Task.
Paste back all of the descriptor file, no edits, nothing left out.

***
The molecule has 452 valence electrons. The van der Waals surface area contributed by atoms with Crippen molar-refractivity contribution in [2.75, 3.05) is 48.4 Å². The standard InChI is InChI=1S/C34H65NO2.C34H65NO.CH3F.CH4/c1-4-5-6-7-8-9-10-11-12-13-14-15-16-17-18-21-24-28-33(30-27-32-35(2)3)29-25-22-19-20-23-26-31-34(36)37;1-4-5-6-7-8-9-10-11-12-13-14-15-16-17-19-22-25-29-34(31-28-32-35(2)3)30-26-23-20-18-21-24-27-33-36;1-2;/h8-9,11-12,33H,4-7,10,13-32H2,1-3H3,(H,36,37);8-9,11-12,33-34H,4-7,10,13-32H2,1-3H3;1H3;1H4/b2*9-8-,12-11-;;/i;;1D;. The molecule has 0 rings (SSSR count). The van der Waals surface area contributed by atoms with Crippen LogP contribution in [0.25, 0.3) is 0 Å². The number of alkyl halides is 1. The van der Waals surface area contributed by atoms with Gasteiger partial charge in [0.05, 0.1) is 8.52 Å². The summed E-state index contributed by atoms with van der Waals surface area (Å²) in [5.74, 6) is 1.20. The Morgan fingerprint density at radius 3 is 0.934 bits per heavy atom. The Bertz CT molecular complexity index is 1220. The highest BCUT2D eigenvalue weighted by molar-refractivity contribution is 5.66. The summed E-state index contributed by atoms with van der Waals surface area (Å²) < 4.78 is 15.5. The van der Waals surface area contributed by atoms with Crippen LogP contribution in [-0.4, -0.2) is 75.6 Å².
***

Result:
The molecule has 452 valence electrons. The van der Waals surface area contributed by atoms with Crippen molar-refractivity contribution in [2.75, 3.05) is 48.4 Å². The standard InChI is InChI=1S/C34H65NO2.C34H65NO.CH3F.CH4/c1-4-5-6-7-8-9-10-11-12-13-14-15-16-17-18-21-24-28-33(30-27-32-35(2)3)29-25-22-19-20-23-26-31-34(36)37;1-4-5-6-7-8-9-10-11-12-13-14-15-16-17-19-22-25-29-34(31-28-32-35(2)3)30-26-23-20-18-21-24-27-33-36;1-2;/h8-9,11-12,33H,4-7,10,13-32H2,1-3H3,(H,36,37);8-9,11-12,33-34H,4-7,10,13-32H2,1-3H3;1H3;1H4/b2*9-8-,12-11-;;/i;;1D;. The molecule has 0 rings (SSSR count). The van der Waals surface area contributed by atoms with Crippen LogP contribution in [0.25, 0.3) is 0 Å². The number of alkyl halides is 1. The van der Waals surface area contributed by atoms with Gasteiger partial charge in [0.05, 0.1) is 8.52 Å². The summed E-state index contributed by atoms with van der Waals surface area (Å²) in [5.74, 6) is 1.20. The Morgan fingerprint density at radius 3 is 0.934 bits per heavy atom. The Bertz CT molecular complexity index is 1220. The highest BCUT2D eigenvalue weighted by molar-refractivity contribution is 5.66. The summed E-state index contributed by atoms with van der Waals surface area (Å²) < 4.78 is 15.5. The van der Waals surface area contributed by atoms with Crippen LogP contribution in [-0.4, -0.2) is 75.6 Å².